Why The Drama?
In the last twenty or thirty years, the meaning of the word, “drama” has come to include something that has nothing to do with stories. It seems that some pop star in the last few decades started using the word, “drama”, as a synonym for interpersonal problems, such as gossip, acting out emotionally, and stirring up trouble, to name just a few examples.
Why address this? There’s at least one good reason, and it has to do with the fact that what is often called “drama” today can be an effective way of exercising power, and of avoiding genuine human contact and honest communication.
In my fourteen years as a therapist at a therapeutic boarding school, I witnessed a lot of drama. The more I got to know the disturbed kids who were placed with us, the more I realized that they were not just trying to make trouble. In many cases, they stirred things up, because they could not tolerate peace and quiet. Now, why would that a be the case? Most people love relaxation and tranquility. But not these kids – and some adults are no different.
For so many people with personal problems, a calm, quiet atmosphere is extremely uncomfortable, because it allows thoughts to creep into the mind. The problem is that too many of those thoughts inclue memories of abuse or neglect, betrayal, abandonment and violence.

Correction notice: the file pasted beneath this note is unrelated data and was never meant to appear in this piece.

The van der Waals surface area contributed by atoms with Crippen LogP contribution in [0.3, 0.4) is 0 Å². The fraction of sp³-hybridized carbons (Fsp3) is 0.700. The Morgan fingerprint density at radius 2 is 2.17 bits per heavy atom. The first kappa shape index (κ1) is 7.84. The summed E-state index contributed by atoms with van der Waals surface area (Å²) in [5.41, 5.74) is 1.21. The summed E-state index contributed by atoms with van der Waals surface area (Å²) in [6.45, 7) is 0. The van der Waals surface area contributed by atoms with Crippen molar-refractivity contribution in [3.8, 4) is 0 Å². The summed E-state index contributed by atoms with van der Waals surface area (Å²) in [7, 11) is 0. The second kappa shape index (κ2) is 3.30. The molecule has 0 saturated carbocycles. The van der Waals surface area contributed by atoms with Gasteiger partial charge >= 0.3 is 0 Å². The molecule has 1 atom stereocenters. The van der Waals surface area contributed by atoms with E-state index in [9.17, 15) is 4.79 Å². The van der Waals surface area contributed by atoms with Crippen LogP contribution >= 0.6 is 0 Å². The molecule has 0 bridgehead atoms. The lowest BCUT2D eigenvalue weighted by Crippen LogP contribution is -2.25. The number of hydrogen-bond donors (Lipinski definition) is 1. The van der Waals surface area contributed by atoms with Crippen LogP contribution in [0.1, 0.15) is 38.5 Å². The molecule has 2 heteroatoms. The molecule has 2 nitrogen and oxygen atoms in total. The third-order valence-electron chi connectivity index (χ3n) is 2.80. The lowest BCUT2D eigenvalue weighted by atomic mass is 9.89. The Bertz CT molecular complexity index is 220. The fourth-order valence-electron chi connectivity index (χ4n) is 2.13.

Another possibility is that many of these people grew up in an atmosphere of chaos; no order, no stability, and lots of noise. They never became accustomed to living in a peaceful environment. One inner city kid came to the boarding school, which happened to be located outside of town, and surrounded by corn fields. This tough little gang-banger wannabe took one look at the corn fields that bordered the property and became panicked. He’d never seen anything like it before, and he didn’t know what it was. It was, in fact, the Unknown. He had no idea what life was like outside his horrible little world.
You may know someone like this. Someone who can’t keep out of other people’s business, who seems to enjoy irritating others, who is continuously up to his neck in an emotional crisis.
If dealing with this kind of person is creating problems for you, it may be time to get some feedback; maybe from a professional. Believe it or not, there are ways to deal with these kinds of people and to no longer be bothered by them.
If you’d like to learn some creative ways of protecting yourself from drama, please do not hesitate to give me a call. The phone number is (219) 309-3928. I’d be honored to be of help.
To learn more, click here. Narcissism.
Thanks for reading!